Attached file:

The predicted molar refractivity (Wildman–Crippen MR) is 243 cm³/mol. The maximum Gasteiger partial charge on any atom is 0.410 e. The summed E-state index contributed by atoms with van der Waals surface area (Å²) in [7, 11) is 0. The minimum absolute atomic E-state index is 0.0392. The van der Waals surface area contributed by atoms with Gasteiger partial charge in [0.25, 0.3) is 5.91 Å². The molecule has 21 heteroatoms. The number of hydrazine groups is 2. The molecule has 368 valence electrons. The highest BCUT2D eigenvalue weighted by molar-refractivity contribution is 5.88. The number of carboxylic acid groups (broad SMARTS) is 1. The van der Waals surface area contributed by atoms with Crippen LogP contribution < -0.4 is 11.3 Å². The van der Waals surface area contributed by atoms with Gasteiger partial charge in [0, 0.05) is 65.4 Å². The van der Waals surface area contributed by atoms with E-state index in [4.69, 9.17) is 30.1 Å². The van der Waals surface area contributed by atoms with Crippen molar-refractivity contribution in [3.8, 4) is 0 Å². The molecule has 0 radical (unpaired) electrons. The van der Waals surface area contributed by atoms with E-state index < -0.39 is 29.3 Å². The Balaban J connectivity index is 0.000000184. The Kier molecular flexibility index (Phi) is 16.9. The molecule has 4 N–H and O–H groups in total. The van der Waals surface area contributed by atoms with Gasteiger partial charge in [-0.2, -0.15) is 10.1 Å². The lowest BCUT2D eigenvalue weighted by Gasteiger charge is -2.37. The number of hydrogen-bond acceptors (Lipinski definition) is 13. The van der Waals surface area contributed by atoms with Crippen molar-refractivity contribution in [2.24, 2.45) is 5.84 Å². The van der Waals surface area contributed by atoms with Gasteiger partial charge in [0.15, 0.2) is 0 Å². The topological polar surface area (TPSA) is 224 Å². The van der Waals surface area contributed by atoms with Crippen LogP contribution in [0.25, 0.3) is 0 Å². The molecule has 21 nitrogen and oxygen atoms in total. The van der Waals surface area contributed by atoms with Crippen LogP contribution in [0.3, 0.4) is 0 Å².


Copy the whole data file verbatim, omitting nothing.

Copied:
The predicted molar refractivity (Wildman–Crippen MR) is 243 cm³/mol. The maximum Gasteiger partial charge on any atom is 0.410 e. The summed E-state index contributed by atoms with van der Waals surface area (Å²) in [7, 11) is 0. The minimum absolute atomic E-state index is 0.0392. The van der Waals surface area contributed by atoms with Gasteiger partial charge in [0.25, 0.3) is 5.91 Å². The molecule has 21 heteroatoms. The number of hydrazine groups is 2. The molecule has 368 valence electrons. The highest BCUT2D eigenvalue weighted by molar-refractivity contribution is 5.88. The number of carboxylic acid groups (broad SMARTS) is 1. The van der Waals surface area contributed by atoms with Crippen LogP contribution < -0.4 is 11.3 Å². The van der Waals surface area contributed by atoms with Gasteiger partial charge in [0, 0.05) is 65.4 Å². The van der Waals surface area contributed by atoms with E-state index in [4.69, 9.17) is 30.1 Å². The van der Waals surface area contributed by atoms with Crippen molar-refractivity contribution in [3.8, 4) is 0 Å². The molecule has 0 radical (unpaired) electrons. The van der Waals surface area contributed by atoms with E-state index < -0.39 is 29.3 Å². The Balaban J connectivity index is 0.000000184. The Kier molecular flexibility index (Phi) is 16.9. The molecule has 4 N–H and O–H groups in total. The van der Waals surface area contributed by atoms with Gasteiger partial charge in [-0.2, -0.15) is 10.1 Å². The lowest BCUT2D eigenvalue weighted by Gasteiger charge is -2.37. The number of hydrogen-bond acceptors (Lipinski definition) is 13. The van der Waals surface area contributed by atoms with Crippen molar-refractivity contribution in [2.24, 2.45) is 5.84 Å². The van der Waals surface area contributed by atoms with Gasteiger partial charge in [0.15, 0.2) is 0 Å². The topological polar surface area (TPSA) is 224 Å². The van der Waals surface area contributed by atoms with Crippen LogP contribution in [0.25, 0.3) is 0 Å². The molecule has 21 nitrogen and oxygen atoms in total. The van der Waals surface area contributed by atoms with Crippen LogP contribution in [0.3, 0.4) is 0 Å².